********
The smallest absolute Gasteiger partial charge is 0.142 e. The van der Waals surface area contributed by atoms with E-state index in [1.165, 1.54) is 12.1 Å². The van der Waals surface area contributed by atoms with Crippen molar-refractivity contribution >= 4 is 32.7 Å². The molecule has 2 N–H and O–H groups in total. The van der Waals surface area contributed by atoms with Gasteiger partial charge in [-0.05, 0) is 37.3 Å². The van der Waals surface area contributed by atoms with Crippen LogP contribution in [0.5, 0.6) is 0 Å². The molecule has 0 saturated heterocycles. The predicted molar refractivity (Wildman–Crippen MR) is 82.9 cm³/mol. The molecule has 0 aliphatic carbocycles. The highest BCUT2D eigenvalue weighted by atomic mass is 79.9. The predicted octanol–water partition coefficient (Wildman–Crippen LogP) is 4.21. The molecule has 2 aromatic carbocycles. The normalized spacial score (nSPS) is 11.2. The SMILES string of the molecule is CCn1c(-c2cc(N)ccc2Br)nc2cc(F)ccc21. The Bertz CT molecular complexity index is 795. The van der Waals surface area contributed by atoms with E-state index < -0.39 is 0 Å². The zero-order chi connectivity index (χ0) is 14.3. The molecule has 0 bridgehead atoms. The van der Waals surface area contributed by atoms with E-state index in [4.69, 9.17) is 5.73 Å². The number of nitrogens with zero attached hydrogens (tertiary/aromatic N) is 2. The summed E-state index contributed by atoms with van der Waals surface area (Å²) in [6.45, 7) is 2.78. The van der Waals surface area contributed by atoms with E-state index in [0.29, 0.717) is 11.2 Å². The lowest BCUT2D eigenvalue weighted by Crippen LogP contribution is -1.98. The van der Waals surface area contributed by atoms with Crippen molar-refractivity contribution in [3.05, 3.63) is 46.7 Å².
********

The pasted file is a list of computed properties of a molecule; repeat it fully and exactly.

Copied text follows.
The smallest absolute Gasteiger partial charge is 0.142 e. The van der Waals surface area contributed by atoms with E-state index in [1.165, 1.54) is 12.1 Å². The van der Waals surface area contributed by atoms with Crippen molar-refractivity contribution >= 4 is 32.7 Å². The molecule has 2 N–H and O–H groups in total. The van der Waals surface area contributed by atoms with Gasteiger partial charge in [-0.05, 0) is 37.3 Å². The van der Waals surface area contributed by atoms with Crippen LogP contribution in [0.5, 0.6) is 0 Å². The molecule has 0 saturated heterocycles. The predicted molar refractivity (Wildman–Crippen MR) is 82.9 cm³/mol. The molecule has 0 aliphatic carbocycles. The highest BCUT2D eigenvalue weighted by atomic mass is 79.9. The predicted octanol–water partition coefficient (Wildman–Crippen LogP) is 4.21. The molecule has 2 aromatic carbocycles. The normalized spacial score (nSPS) is 11.2. The SMILES string of the molecule is CCn1c(-c2cc(N)ccc2Br)nc2cc(F)ccc21. The Bertz CT molecular complexity index is 795. The van der Waals surface area contributed by atoms with E-state index < -0.39 is 0 Å². The zero-order chi connectivity index (χ0) is 14.3. The molecule has 0 bridgehead atoms. The van der Waals surface area contributed by atoms with E-state index in [4.69, 9.17) is 5.73 Å². The number of nitrogens with zero attached hydrogens (tertiary/aromatic N) is 2. The summed E-state index contributed by atoms with van der Waals surface area (Å²) in [6.45, 7) is 2.78. The van der Waals surface area contributed by atoms with E-state index in [0.29, 0.717) is 11.2 Å². The lowest BCUT2D eigenvalue weighted by Crippen LogP contribution is -1.98. The van der Waals surface area contributed by atoms with Crippen molar-refractivity contribution in [3.05, 3.63) is 46.7 Å².